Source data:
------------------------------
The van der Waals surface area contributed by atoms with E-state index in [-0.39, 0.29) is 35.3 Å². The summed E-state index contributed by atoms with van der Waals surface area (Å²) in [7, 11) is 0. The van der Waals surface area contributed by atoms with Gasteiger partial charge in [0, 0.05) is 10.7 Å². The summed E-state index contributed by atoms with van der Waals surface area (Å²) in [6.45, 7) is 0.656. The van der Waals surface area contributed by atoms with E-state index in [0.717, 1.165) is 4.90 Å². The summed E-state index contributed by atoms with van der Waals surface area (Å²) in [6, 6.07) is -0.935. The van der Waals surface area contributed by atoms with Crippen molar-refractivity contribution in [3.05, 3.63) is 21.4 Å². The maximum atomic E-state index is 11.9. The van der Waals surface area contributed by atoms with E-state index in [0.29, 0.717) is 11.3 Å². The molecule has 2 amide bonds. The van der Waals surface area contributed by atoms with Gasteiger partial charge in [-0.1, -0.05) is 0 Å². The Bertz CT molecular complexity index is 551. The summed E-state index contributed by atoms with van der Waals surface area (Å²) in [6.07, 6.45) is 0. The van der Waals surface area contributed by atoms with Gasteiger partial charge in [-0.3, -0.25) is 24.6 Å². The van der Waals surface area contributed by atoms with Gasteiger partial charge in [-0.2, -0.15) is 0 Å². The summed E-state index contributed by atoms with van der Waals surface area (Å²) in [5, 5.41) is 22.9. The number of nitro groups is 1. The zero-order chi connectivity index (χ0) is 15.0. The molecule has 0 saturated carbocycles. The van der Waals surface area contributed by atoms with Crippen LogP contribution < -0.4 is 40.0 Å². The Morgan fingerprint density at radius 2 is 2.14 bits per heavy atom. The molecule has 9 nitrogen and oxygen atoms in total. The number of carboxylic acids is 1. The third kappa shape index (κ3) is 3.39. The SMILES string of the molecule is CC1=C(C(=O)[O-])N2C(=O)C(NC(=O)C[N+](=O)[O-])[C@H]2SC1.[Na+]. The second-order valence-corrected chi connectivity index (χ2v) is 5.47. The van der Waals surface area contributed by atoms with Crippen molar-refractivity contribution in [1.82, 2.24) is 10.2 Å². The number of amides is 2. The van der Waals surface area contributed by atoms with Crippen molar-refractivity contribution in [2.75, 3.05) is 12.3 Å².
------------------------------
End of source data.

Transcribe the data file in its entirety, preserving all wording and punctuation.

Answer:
The van der Waals surface area contributed by atoms with E-state index in [-0.39, 0.29) is 35.3 Å². The summed E-state index contributed by atoms with van der Waals surface area (Å²) in [7, 11) is 0. The van der Waals surface area contributed by atoms with Gasteiger partial charge in [0, 0.05) is 10.7 Å². The summed E-state index contributed by atoms with van der Waals surface area (Å²) in [6.45, 7) is 0.656. The van der Waals surface area contributed by atoms with E-state index in [0.717, 1.165) is 4.90 Å². The summed E-state index contributed by atoms with van der Waals surface area (Å²) in [6, 6.07) is -0.935. The van der Waals surface area contributed by atoms with Crippen molar-refractivity contribution in [3.05, 3.63) is 21.4 Å². The maximum atomic E-state index is 11.9. The van der Waals surface area contributed by atoms with E-state index in [0.29, 0.717) is 11.3 Å². The molecule has 2 amide bonds. The van der Waals surface area contributed by atoms with Gasteiger partial charge in [-0.1, -0.05) is 0 Å². The Bertz CT molecular complexity index is 551. The summed E-state index contributed by atoms with van der Waals surface area (Å²) in [6.07, 6.45) is 0. The van der Waals surface area contributed by atoms with Gasteiger partial charge in [-0.3, -0.25) is 24.6 Å². The van der Waals surface area contributed by atoms with Gasteiger partial charge in [-0.2, -0.15) is 0 Å². The summed E-state index contributed by atoms with van der Waals surface area (Å²) in [5, 5.41) is 22.9. The number of nitro groups is 1. The zero-order chi connectivity index (χ0) is 15.0. The molecule has 0 saturated carbocycles. The van der Waals surface area contributed by atoms with Crippen LogP contribution < -0.4 is 40.0 Å². The Morgan fingerprint density at radius 2 is 2.14 bits per heavy atom. The molecule has 9 nitrogen and oxygen atoms in total. The number of carboxylic acids is 1. The third kappa shape index (κ3) is 3.39. The SMILES string of the molecule is CC1=C(C(=O)[O-])N2C(=O)C(NC(=O)C[N+](=O)[O-])[C@H]2SC1.[Na+]. The second-order valence-corrected chi connectivity index (χ2v) is 5.47. The van der Waals surface area contributed by atoms with Crippen molar-refractivity contribution in [1.82, 2.24) is 10.2 Å². The number of amides is 2. The van der Waals surface area contributed by atoms with Crippen molar-refractivity contribution in [2.75, 3.05) is 12.3 Å².